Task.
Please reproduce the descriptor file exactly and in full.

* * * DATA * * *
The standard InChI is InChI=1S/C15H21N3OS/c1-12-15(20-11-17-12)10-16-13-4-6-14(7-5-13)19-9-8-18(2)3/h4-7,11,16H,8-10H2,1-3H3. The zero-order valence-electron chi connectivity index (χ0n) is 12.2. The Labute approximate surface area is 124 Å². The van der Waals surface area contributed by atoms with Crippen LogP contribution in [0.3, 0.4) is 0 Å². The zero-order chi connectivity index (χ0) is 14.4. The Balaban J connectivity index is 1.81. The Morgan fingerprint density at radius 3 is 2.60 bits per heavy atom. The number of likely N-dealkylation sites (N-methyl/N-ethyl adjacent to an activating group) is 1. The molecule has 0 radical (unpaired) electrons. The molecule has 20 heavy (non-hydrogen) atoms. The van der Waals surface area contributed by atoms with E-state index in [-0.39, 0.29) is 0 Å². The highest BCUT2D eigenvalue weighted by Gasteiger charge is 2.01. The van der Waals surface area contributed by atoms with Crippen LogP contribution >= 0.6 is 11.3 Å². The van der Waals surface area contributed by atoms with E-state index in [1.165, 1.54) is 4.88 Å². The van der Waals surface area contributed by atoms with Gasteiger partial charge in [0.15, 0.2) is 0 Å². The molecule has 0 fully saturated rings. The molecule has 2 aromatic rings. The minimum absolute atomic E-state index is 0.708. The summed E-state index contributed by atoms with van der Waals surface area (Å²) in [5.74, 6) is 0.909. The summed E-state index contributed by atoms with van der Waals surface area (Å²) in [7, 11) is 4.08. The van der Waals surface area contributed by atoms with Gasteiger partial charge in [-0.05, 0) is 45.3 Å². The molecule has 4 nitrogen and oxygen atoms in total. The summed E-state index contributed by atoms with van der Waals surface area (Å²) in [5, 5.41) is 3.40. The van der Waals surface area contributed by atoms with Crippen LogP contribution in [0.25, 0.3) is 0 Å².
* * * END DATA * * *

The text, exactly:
The standard InChI is InChI=1S/C15H21N3OS/c1-12-15(20-11-17-12)10-16-13-4-6-14(7-5-13)19-9-8-18(2)3/h4-7,11,16H,8-10H2,1-3H3. The zero-order valence-electron chi connectivity index (χ0n) is 12.2. The Labute approximate surface area is 124 Å². The van der Waals surface area contributed by atoms with Crippen LogP contribution in [0.3, 0.4) is 0 Å². The zero-order chi connectivity index (χ0) is 14.4. The Balaban J connectivity index is 1.81. The Morgan fingerprint density at radius 3 is 2.60 bits per heavy atom. The number of likely N-dealkylation sites (N-methyl/N-ethyl adjacent to an activating group) is 1. The molecule has 0 radical (unpaired) electrons. The molecule has 20 heavy (non-hydrogen) atoms. The van der Waals surface area contributed by atoms with E-state index in [-0.39, 0.29) is 0 Å². The highest BCUT2D eigenvalue weighted by Gasteiger charge is 2.01. The van der Waals surface area contributed by atoms with Crippen LogP contribution >= 0.6 is 11.3 Å². The van der Waals surface area contributed by atoms with E-state index in [1.165, 1.54) is 4.88 Å². The van der Waals surface area contributed by atoms with Gasteiger partial charge in [0.15, 0.2) is 0 Å². The molecule has 0 fully saturated rings. The molecule has 2 aromatic rings. The minimum absolute atomic E-state index is 0.708. The summed E-state index contributed by atoms with van der Waals surface area (Å²) in [5.74, 6) is 0.909. The summed E-state index contributed by atoms with van der Waals surface area (Å²) in [7, 11) is 4.08. The van der Waals surface area contributed by atoms with Gasteiger partial charge in [-0.05, 0) is 45.3 Å². The molecule has 4 nitrogen and oxygen atoms in total. The summed E-state index contributed by atoms with van der Waals surface area (Å²) in [5, 5.41) is 3.40. The van der Waals surface area contributed by atoms with Crippen LogP contribution in [0.25, 0.3) is 0 Å².